The other important addition in terms of tactical flexibility is Marko Pjaca, who arrived from Dinamo Zagreb following an impressive campaign of his own.
According to Juve’s official website, they paid a fee of €23 million for the Croatia international, recognising his vast potential and swooping in early to sign the 21-year-old.
A fleet-footed winger, he had already showcased his ability in the Champions League, with WhoScored showing he created 0.7 chances and completed one dribble per game in four 2015/16 appearances.
Also connecting with 75.2 per cent of his passes, his displays earned notable praise from Pep Guardiola after his Bayern Munich side won 2-0 in Zagreb. “I know that Dinamo have a very young side,” the coach told a post-match press conference. “I think [Ante] Coric and Pjaca are exceptional talents, and they will definitely have big careers.”
The video above shows that the new Juve man can deliver on the highest stage, putting Spain to the sword at this summer’s European Championship. Helping Croatia to a famous 2-1 victory, WhoScored figures show that he completed an impressive seven of eight attempted take-ons, leaving a string of defenders chasing shadows as he cut in from the left wing.
Predominantly right-footed, Pjaca is happy to play anywhere in attack, as he explained in a recent interview. “I mostly play behind strikers, as offensive midfielder, or winger,” he told Calciomercato.com's Federico Albrizio. “I’ve also played as striker but it is not a decision that I have to take. I play wherever the boss tells me to and I always want to do the best to help my team.”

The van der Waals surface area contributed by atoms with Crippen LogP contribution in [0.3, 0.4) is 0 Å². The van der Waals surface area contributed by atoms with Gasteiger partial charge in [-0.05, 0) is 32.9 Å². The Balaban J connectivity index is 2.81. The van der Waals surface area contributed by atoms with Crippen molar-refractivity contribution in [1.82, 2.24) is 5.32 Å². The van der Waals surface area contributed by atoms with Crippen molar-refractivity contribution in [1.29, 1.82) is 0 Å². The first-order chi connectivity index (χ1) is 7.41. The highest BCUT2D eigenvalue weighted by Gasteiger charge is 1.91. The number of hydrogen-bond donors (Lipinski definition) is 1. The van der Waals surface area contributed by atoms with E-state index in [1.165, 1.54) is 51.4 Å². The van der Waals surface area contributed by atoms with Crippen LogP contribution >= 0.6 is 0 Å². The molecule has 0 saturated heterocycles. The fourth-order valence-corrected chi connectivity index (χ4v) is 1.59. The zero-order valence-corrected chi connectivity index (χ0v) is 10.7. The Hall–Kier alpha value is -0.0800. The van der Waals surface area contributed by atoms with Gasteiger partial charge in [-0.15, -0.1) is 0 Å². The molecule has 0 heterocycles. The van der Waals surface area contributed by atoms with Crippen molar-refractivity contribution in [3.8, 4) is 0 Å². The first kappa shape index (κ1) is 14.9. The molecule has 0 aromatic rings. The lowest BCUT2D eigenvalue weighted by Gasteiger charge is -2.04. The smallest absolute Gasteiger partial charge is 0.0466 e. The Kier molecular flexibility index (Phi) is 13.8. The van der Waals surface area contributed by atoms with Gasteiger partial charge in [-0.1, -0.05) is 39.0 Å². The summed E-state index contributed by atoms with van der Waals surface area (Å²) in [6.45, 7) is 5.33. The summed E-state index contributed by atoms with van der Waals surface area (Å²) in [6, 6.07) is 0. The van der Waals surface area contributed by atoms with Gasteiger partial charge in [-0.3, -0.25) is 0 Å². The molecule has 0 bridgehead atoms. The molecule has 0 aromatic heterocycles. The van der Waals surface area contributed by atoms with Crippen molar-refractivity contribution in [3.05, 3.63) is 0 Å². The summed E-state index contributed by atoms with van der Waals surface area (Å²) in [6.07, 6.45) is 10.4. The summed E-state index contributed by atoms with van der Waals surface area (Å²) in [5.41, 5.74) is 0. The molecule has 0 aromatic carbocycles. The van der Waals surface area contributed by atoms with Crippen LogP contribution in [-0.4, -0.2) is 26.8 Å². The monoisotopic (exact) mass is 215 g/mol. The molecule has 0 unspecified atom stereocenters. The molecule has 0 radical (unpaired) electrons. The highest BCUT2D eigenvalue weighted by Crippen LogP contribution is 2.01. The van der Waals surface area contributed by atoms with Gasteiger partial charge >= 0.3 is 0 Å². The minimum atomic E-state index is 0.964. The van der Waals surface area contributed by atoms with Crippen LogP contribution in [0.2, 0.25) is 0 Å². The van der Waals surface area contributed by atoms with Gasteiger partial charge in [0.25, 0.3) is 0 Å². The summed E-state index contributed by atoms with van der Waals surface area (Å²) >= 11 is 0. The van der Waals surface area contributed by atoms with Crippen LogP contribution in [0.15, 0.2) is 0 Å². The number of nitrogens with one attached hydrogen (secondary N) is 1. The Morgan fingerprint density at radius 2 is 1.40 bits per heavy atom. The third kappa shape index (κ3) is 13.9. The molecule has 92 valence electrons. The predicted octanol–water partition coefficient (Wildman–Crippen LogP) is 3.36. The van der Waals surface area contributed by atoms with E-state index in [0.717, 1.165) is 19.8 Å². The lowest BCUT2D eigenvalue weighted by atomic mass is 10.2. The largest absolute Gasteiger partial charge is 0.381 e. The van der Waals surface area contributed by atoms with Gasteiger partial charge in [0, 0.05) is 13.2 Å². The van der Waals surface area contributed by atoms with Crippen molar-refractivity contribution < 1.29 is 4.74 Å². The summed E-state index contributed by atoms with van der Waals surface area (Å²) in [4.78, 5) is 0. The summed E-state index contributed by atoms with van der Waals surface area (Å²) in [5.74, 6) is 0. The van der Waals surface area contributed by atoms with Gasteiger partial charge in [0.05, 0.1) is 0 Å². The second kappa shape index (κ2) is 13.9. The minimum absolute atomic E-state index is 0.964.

Such versatility will be yet another bonus to Allegri as he looks for ways to field Pjaca and Pjanic alongside the likes of Claudio Marchisio, Sami Khedira, Mario Lemina, Kwadwo Asamoah, Stefano Sturaro and even Rolando Mandragora.
“I’m a midfielder who loves to be on the ball a lot, I have good technique but I also carry out defensive tasks,” Mandragora said on the official website of the Italian FA last year. “My role model would be a player like Thiago Motta. I always try to give 100 per cent for the team.”
With that vast collection of midfield talent, Allegri will have no end of options, with the graphics above and below looking at four possible alternative formations using a variety of those players.
The 4-3-3 system would be particularly appealing if Juventus are able to bring Juan Cuadrado back from Chelsea, something director general Beppe Marotta indicated he was keen to do when speaking to Mediaset Premium back in May.
“We will soon set an appointment with Chelsea to understand their intentions regarding Cuadrado,” the club official said (h/t Football Italia), and it is a move that would make much sense for the Bianconeri.
With Pjaca on the left and the Colombia international dancing down the right flank, Juve would be able to field a side featuring real attacking width for the first time in many years, something that could help them immensely in the Champions League.
Whatever happens elsewhere, the Old Lady already has a fully laden quiver of midfield options, providing Allegri with a chance to evolve and improve his side even if Pogba doesn’t want to stick around to help.